Proposal for a Directive of the European Parliament and of the Council on certain aspects concerning contracts for the online and other distance sales of goods, COM(2015) 635 of 9.12.2015.
 Submission of the Bundesverband der Deutschen Industrie e.V. (BDI), , p. 4; submission of the Bundesverband E-Commerce und Versandhandel Deutschland e.V. (bevh), , p.3; submission of the Bundesverband Informationswirtschaft, Telekommunikation und neue Medien e.V. (Bitkom) (2), , p. 5 et seq.; submission of the Bundesverband Interaktive Unterhaltungssoftware e.V. (BIU), , p. 5; submission of the Verbraucherzentrale Bundesverband e.V. (vzbv), , p. 4, 8; submission of the Zentralverband Elektrotechnik- und Elektroindustrie e.V. (ZVEI), , p. 4.
 Directive 2011/83/EU of the European Parliament and of the Council of 25 October 2011 on consumer rights, OJ L 304/64 of 22.11.2011; the exception in Art. 16 m Consumer Rights Directive does not cover all of the contracts within the scope of the DCD-proposal.
 Cf. Art. 3 (5) Consumer Sales Directive / Art. 9 (3) Proposal for a Directive of the European Parliament and of the Council on certain aspects concerning contracts for the online and other distance sales of goods, COM(2015) 635 final of 09.12.2015.
 Recital 39 DCD-proposal clarifies that the obligation extends to any data which the supplier has effectively retained in relation to the contract.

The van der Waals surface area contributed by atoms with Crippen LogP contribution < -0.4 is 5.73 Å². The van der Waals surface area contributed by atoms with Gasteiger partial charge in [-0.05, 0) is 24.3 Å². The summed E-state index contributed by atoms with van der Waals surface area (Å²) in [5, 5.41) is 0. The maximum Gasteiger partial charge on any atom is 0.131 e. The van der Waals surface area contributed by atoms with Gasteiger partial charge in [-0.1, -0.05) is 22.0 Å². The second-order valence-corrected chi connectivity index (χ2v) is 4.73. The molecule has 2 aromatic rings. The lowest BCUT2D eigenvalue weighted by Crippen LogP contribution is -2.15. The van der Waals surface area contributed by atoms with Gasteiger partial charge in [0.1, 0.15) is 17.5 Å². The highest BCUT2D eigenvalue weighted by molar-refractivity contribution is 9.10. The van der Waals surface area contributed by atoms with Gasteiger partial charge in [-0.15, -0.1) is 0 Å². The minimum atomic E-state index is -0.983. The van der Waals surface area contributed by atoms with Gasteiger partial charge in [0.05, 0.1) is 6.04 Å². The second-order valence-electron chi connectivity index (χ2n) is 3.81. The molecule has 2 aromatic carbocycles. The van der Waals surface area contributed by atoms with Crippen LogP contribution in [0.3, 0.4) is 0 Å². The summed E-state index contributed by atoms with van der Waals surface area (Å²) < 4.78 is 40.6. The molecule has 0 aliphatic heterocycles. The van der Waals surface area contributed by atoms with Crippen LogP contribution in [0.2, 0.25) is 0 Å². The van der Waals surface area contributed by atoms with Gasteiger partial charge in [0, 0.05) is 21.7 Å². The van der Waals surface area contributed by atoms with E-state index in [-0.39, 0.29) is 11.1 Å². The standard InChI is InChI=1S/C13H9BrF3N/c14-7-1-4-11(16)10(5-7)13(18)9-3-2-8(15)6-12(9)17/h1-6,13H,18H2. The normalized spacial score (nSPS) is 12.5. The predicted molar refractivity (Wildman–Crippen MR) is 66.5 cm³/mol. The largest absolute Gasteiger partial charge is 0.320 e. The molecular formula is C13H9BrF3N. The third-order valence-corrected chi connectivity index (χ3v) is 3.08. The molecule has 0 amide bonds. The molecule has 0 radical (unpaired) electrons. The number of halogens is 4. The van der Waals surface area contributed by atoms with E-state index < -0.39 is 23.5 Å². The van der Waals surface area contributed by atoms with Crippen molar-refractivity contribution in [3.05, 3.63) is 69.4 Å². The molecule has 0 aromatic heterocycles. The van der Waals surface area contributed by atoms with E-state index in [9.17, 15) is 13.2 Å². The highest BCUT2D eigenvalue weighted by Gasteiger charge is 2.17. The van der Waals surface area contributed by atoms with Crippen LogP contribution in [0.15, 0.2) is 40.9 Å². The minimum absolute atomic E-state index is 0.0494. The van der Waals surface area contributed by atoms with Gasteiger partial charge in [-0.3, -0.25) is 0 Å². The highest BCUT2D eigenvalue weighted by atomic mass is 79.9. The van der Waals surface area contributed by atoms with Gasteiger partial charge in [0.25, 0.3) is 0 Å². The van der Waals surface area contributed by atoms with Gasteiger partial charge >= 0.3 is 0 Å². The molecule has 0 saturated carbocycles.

Spindler, MMR 2016, 219 (222); Submission of the Handelsverband Deutschland e.V. (HDE) (1), , p. 12.
 Submission of the Bundesverband Interaktive Unterhaltungssoftware e.V. (BIU), , p. 12 et seq.
 Spindler, MMR 2016, 219, 222: It is uncertain, whether the „other data” also includes all personal data. Considering the broad interpretation of the term, it includes both personal data and user-generated content, even if the data is produced by the supplier.
 Argumentum a contrario Art. 13 (2) (c), cf. also recital 40.
 Cf. .
 See also submission of the Gesellschaft für Datenschutz und Datensicherheit (GDD) e.V., , p. 10.
 The relationship between GDPR and DCD-proposal is not addressed by Art. 3 (7) DCD-proposal. The provisions are not in conflict with each other, and neither of the two acts is more specific; rather, they address a different subject matter.